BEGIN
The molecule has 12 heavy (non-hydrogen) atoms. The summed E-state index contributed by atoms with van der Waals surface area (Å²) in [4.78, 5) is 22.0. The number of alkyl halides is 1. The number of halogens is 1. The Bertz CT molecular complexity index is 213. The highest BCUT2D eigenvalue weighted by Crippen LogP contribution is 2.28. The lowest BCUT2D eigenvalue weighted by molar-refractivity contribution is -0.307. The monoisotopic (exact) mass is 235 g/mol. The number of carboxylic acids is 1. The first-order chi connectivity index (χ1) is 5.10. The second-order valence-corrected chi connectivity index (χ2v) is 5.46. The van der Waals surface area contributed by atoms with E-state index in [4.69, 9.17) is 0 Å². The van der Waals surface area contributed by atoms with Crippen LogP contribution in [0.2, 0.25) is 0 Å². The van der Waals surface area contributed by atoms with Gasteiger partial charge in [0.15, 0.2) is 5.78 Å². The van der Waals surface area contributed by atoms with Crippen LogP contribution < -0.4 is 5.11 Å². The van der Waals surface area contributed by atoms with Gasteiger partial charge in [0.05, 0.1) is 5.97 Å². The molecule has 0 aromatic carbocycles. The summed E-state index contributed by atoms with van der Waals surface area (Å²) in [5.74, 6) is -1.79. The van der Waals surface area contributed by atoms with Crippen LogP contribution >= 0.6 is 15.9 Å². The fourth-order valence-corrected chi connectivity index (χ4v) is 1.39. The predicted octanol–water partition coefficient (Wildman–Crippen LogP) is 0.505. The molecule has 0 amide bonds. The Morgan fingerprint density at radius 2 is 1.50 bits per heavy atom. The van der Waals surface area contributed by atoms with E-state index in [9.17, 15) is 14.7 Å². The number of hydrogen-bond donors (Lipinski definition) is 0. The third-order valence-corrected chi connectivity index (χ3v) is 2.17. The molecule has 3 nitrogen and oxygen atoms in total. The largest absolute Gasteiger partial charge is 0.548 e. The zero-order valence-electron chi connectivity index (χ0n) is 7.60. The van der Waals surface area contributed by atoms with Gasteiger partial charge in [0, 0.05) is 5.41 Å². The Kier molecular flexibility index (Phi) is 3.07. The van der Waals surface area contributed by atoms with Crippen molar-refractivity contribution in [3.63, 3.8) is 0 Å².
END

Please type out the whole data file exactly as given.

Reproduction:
The molecule has 12 heavy (non-hydrogen) atoms. The summed E-state index contributed by atoms with van der Waals surface area (Å²) in [4.78, 5) is 22.0. The number of alkyl halides is 1. The number of halogens is 1. The Bertz CT molecular complexity index is 213. The highest BCUT2D eigenvalue weighted by Crippen LogP contribution is 2.28. The lowest BCUT2D eigenvalue weighted by molar-refractivity contribution is -0.307. The monoisotopic (exact) mass is 235 g/mol. The number of carboxylic acids is 1. The first-order chi connectivity index (χ1) is 5.10. The second-order valence-corrected chi connectivity index (χ2v) is 5.46. The van der Waals surface area contributed by atoms with E-state index in [4.69, 9.17) is 0 Å². The van der Waals surface area contributed by atoms with Crippen LogP contribution in [0.2, 0.25) is 0 Å². The van der Waals surface area contributed by atoms with Gasteiger partial charge in [0.15, 0.2) is 5.78 Å². The van der Waals surface area contributed by atoms with Crippen LogP contribution < -0.4 is 5.11 Å². The van der Waals surface area contributed by atoms with Gasteiger partial charge in [0.05, 0.1) is 5.97 Å². The molecule has 0 aromatic carbocycles. The summed E-state index contributed by atoms with van der Waals surface area (Å²) in [5.74, 6) is -1.79. The van der Waals surface area contributed by atoms with Crippen LogP contribution >= 0.6 is 15.9 Å². The fourth-order valence-corrected chi connectivity index (χ4v) is 1.39. The predicted octanol–water partition coefficient (Wildman–Crippen LogP) is 0.505. The molecule has 0 amide bonds. The Morgan fingerprint density at radius 2 is 1.50 bits per heavy atom. The van der Waals surface area contributed by atoms with E-state index in [9.17, 15) is 14.7 Å². The number of hydrogen-bond donors (Lipinski definition) is 0. The third-order valence-corrected chi connectivity index (χ3v) is 2.17. The molecule has 3 nitrogen and oxygen atoms in total. The largest absolute Gasteiger partial charge is 0.548 e. The zero-order valence-electron chi connectivity index (χ0n) is 7.60. The van der Waals surface area contributed by atoms with Gasteiger partial charge in [0, 0.05) is 5.41 Å². The Kier molecular flexibility index (Phi) is 3.07. The van der Waals surface area contributed by atoms with Crippen molar-refractivity contribution in [3.63, 3.8) is 0 Å².